Finally, there are a number of steps before you can jump into volunteering at your local hospital. You’ll need to complete an application, which includes references and parental consent if you’re less than eighteen years old, and interview. Should you be chosen to volunteer, you will need to take a tuberculosis skin test and undergo a physical exam. This ensures that you won’t infect patients under your care.

When applying to become a candy striper, it’s important to keep a dependable schedule. Be sure that you leave time every week for volunteering, as the experience is impossible to replace for those interested in the medical field.

To make your experience as a candy striper the best it can be, you must make sure that you maintain first-rate behavior at all times, because your conduct reflects on the institution you work for. If you are able to observe all hospital policies, you’ll be sure to get a great reference in the future.

Community Creates Nursing School Scholarship

To try and address the issue of nursing homes and their shortage of staff, a Rochester retirement and nursing home did something about it. They raised money from both their staff and from the community and then awarded 10 of their employees with over $13,000 worth of nursing school scholarships from the money that was raised.

St. Ann’s community agreed to this idea for the first time when the idea was brought up from the human resources department, as well as the foundation for the organizations’ fundraising project. Spokesperson Stephanie Schifano works for the organization, and provided this information, as well as helped handle the massive fundraising organization.

The organization is totally nonprofit, and most of the employees who are there are working towards some type of nursing degree, whether it is ingeriatric nursing, bachelors of nursing or some other type of nursing related program.

There were requirements to be eligible to receive the money that was raised throughout the community and staff. The employee must have been already pursuing a degree in some area of the nursing field with a C average or above in their studies. They had to also agree to stay at St. Ann’s for at least 2 years. This agreement prompted 30 employees to apply for the nursing school scholarship.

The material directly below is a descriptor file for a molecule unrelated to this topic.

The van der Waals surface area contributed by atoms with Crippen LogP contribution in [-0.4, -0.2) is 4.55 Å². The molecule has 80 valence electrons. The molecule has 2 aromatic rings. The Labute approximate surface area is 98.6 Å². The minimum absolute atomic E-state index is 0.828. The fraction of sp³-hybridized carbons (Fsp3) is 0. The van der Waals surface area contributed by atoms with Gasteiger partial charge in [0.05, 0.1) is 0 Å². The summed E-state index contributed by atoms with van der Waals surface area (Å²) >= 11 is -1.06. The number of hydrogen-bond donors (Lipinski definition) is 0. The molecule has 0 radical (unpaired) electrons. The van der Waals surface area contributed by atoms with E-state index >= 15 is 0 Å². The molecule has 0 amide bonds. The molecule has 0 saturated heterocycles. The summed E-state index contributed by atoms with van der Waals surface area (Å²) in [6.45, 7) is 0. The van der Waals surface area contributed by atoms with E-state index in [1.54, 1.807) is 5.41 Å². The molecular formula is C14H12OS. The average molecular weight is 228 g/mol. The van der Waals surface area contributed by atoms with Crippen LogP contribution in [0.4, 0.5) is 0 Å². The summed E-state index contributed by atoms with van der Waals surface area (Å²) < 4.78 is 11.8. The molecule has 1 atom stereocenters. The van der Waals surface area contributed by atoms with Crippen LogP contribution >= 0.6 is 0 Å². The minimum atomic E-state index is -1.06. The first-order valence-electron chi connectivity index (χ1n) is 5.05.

The nursing school scholarships that were awarded to the employees of St. Ann’s went to: Annell Boone, a licensed practical nurse; Tina Cenname, a reimbursement nurse specialist; Rachel Holmes, a nursing supervisor; Muriel James, a licensed practical nurse supervisor; Karen Keymel, a universal worker; Glenda King, a team leader; Rola O’Meally, director of adult day and dementia services; Elizabeth Tomaszczuk, a special-care unit nurse leader; Denise Watson, a licensed practical nurse supervisor; and Heather Wojtczak, a licensed practical nurse.

Many congratulations go out to the winners of these nursing school scholarships.

Colleges Seek Out Nursing Shortage Solutions in Texas and Virginia

With a severe nationwide shortage of 1 million nursing looming in 2012, colleges and hospitals are taking steps and coordinating events around the common goals of helping students succeed in nursing.

At the University of Texas, faculty at the health science center recently hosted a workshop for about 75 local professors to give them concrete examples of what nursing students are expected to know after completing their science coursework. The hope is that nurse educators, and professors will adequately prepare students for a lasting career in the nursing field. During one panel, three students shared stories of how they struggled through nursing school. One had dropped out of high school and the other two had babies. All are minority women, who make up a small percentage of registered nurses. Professors in the audience asked questions about whether they preferred traditional or nursing degree online programs, what kind of grade point average would get students into the nursing program, and what they could do to make microbiology more relevant.

With Virginia also in the grip of a nursing shortage, faculty at Piedmont Virginia Community College is attempting to raise funds to start a new nursing program. The program for licensed practical nurses, or LPNs, would cost about $195,000. PVCC President Frank Friedman said the funds needed was for direct costs only, and not overhead. Most of the price tag would come from the cost of faculty. He said he did not expect a state budget increase large enough to cover the cost, and so officials will approach the localities and hospitals in PVCC’s service area.